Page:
After a few months of regular life, I am just back from another wandering through South Africa. This was an exploratory trip to my favorite – so far – area of South Africa, a stretch of Indian Ocean coastline about 300 miles east of Cape Town.
The land along the “Garden Route” is made up of sandy beaches, blue lagoons, farmland and mountains. It is Seattle, where I grew up, as it was when I was growing up. It in many ways it is also like my favorite place in my second home state, an area we call “The Rivah” along the Northern Neck of Virginia.
Knysna, South Africa
I feel a great synergy with one particular town along the garden route, Knysna. Knysna (Nys-na) sits on a salt water lagoon behind two bluffs. Once a logging town and the site of enumerable ship wreaks the dangerous harbor is now closed to big ships and, with the
depletion of the valuable yellowwood lumber growing on the mountains behind the town, Knysna is now transformed by huge, mostly empty, houses competing for a sea view in a hard scrabble climb up the side of the many mountains and bluffs that surround the sea.
I spent 3 days there by myself getting a feel for the place before Steve came down. Steve and I talk about staying for a while in Knysna once he quits work. I like it there but it is a holiday boom town. Rents that are $500/month from May to November (winter) jump to as high as $100/night in the holiday season (December to April). Which is exactly the time we would want to be someplace other than the United States.
I like Knysna because it reminds me of the places I love in America. That said, unlike America Knysna offers good weather. Local Johannesburg people complain that it rains on the coast but I say, I can live with the rain because it never freezes. Rents are low: high season rents are only slightly higher than year around rents in America. And the quality of life in South Africa is good. Food is varied, fresh and inexpensive. Low labor costs combined with the current advantageous exchange rate provide for help with everything from housekeeping to gardening. And finally a diverse culture makes for occasional scary, outrageous or funny events. (I have no new ones to report but the potential is always there.)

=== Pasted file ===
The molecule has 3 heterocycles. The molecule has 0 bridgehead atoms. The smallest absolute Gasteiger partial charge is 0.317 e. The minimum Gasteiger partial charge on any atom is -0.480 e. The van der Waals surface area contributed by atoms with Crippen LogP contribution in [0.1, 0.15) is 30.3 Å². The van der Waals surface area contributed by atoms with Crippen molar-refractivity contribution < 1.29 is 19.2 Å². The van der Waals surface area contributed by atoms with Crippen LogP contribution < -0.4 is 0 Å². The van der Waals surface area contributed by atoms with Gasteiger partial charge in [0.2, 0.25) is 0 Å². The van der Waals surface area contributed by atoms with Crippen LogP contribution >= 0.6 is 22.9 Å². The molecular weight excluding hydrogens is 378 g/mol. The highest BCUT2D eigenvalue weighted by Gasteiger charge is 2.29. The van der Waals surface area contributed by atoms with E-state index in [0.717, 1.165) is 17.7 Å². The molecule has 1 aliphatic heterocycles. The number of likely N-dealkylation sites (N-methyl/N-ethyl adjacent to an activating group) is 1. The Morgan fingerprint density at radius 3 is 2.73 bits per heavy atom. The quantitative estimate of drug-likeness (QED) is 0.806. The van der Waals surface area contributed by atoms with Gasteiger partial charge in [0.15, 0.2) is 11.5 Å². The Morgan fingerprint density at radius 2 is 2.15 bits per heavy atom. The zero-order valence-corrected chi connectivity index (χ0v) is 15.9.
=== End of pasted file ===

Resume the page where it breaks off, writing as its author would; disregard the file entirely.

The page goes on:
So, we continue to explore our options. There is no rush because Steve is not yet ready to stop working.
Back To Our Travels
While in Knysna, we walked the beach along the Indian ocean, checked out the areas of civilization pocketed along the coast and walked into the mountains where, once, and perhaps still, elephants roam. We spoke with a 4th generation descendant of Italian silk weavers brought to South Africa in the 1850’s to initiate a silk industry in the Knysna forest. The mulberry trees failed and the Italians took to logging the valuable yellow wood from the forest. The gentleman we talked to lived his whole life high in the mountains, farming cattle with his brother and managing a small museum in what was once a church for the immigrant community. He claimed someone riding mountain bikes in the area had seen an elephant just a few months ago.
Of course we choose to believe him. We, however, did not see any elephants in the forest. We did see a frog.
De Hoop Nature Reserve
We, together with some Canadian friends, left Knysna for the De Hoop Nature Reserve, an isolated point of land at the southernmost point of the African continent. To get there we drove for miles on dirt roads through isolated farm land devoid of both cell phone service and Google maps. Two years ago, when we first arrived, this traveling into the heart of undeveloped South Africa would have terrified us. This time we carried on undaunted. We even had the courage to stop and ask a farmer for directions. A courageous move that provided me a chance to use my only Afrikaans word, “dankie” (thank you) which almost raised a smile from the dour farmer.
You see, after several years, (Steve has been here three years!) we have adapted to life in South Africa. Adaptation is the reason my blog posts are no longer scary, outrageous or funny. For the most part we have figured it out and we can adjust sufficiently to avoid the scary, outrageous or funny. I am not sure if that is a good thing or not.
While we were there, the weather was abysmal (That rain!). We suffered rain squalls and high winds the whole time. The weather kept the four of us trapped in a very small cottage reading books most of the day.
I formed the general impression that there is too much nature and not enough else of interest on that isolate coast to warrant as second trip so far off the beaten track. Maybe we will come back for the whale viewing someday.
Home Again, Home Again
Just as the weather cleared we returned to Jozi for Steve to perform in the annual Christmas Concert. A fun sing along with jingling bells and lots of laughter. A very different Christmas concert from the Warrenton Choral annual concert in the Methodist Church.
So that is an update on our latest travels. We leave tomorrow to spend the Christmas Holiday in Bali on the theory we should see Indonesia while we are more or less in the neighborhood.
We have time, over three weeks, and very little planned for our stay in Bali beside rest and relaxation. So, if I can find a good internet connection, I will send you updates.
I will be thinking of all my friends, family and other loved ones as you celebrate Christmas as it should be celebrated: with the people you love, good familiar food, presents under the tree and snow, rain and cold.